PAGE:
Choctaw Nation of Oklahoma

The Great Seal of the Choctaw Nation
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Interviewed by Lula Austin, at Durant, Oklahoma, June 1, 1937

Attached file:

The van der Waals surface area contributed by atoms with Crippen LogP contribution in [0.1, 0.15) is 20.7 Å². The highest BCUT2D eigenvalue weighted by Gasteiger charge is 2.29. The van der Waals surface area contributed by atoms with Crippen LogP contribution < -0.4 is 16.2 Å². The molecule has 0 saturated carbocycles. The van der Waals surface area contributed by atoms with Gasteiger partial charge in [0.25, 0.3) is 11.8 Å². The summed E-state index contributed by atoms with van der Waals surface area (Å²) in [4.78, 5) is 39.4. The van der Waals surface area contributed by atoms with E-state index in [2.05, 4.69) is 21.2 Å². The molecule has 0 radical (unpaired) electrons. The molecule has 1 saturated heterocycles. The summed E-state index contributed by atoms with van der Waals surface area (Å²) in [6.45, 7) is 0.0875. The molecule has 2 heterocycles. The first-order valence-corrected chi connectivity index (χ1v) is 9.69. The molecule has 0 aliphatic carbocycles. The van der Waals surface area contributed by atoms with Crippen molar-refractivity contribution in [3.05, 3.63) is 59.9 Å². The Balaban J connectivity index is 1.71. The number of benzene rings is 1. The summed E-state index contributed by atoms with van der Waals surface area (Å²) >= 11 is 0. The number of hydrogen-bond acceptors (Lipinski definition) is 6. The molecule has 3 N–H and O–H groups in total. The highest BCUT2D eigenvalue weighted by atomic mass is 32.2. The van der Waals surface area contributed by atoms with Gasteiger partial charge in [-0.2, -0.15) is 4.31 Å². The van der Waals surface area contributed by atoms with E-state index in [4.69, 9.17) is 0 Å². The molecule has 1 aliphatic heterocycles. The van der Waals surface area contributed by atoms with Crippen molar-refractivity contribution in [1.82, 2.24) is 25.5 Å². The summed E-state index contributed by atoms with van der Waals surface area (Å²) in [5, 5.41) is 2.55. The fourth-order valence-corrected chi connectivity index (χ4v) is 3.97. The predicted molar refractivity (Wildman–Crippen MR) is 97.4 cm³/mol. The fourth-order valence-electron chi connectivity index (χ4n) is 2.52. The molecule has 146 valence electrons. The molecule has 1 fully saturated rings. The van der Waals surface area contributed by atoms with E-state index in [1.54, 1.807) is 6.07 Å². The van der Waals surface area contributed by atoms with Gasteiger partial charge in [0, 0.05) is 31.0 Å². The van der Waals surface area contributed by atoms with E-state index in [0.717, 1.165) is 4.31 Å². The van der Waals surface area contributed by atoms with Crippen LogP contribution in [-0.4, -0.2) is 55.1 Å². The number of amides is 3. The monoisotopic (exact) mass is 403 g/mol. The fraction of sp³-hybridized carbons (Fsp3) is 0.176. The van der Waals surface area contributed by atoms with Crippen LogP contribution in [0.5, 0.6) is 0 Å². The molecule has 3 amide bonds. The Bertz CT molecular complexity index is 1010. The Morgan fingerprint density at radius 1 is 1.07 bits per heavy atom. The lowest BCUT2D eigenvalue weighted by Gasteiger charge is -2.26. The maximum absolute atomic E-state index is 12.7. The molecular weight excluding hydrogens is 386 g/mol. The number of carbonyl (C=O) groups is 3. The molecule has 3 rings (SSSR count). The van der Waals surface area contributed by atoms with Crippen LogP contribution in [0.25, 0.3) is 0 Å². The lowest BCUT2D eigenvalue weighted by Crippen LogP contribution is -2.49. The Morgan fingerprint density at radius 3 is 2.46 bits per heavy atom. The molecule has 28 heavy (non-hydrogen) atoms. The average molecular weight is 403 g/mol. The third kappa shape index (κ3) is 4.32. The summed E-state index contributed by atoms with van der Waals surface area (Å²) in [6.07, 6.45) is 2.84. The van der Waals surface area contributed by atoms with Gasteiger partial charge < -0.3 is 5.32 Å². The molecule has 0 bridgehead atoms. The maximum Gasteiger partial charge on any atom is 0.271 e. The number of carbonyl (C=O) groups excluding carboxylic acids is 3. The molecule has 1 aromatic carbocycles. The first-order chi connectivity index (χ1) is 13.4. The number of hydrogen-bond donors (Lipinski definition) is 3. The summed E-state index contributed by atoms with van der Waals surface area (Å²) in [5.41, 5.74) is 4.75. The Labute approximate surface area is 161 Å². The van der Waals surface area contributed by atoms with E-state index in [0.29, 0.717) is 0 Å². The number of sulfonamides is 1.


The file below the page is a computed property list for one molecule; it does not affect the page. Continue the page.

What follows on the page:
When a young boy, I lived two miles south of Caddo and went to school at Arrington Springs. My father farmed and had plenty of stock. My mother would spin, weave, and make our own clothes. There were no gins and we children world pick the seed from the cotton to spin the thread; by warming the seed it was easier to pick off. Mother said she would work for a week spinning thread and the pay would be a hog jowl. We would parch sweet potatoes and grind them to make coffee, also, used parched meal for coffee. When going o n a journey, we would make cold flour to take with us. It was made by putting the corn in a wash pot, burn pea hulls and put ashes in, get ashes hot and put corn in and brown, beat the corn up. this, we would take and pour water over and drink. We would sift the sand where the meat was kept for salt and put it in water and let stand, using the water to make bread. To get iron for medicine, mother would put rusty chains in water and use the water for medicine. When mother first married she had o ne quilt; they would kill deer and sew hides together for quilts. It would take four deer hides for a quilt. her bed was made in the corner of her log house by using o ne leg and nailing the other three corners to the wall. Mother is 107 years old, eats three hearty meals a day, very active and still smokes and old clay pipe twice a day. She used to raise her own tobacco, and when she would get without would dry sumac leaves and smoke them. She would take butterfly root and boil it, making a tea for spring medicine. A poultice of meal, keeping it warm, placing it o n the breast for pneumonia. Broom weed was used to make cough syrup. For more information about this family contact Cindy Young CindyYoung@aol.com

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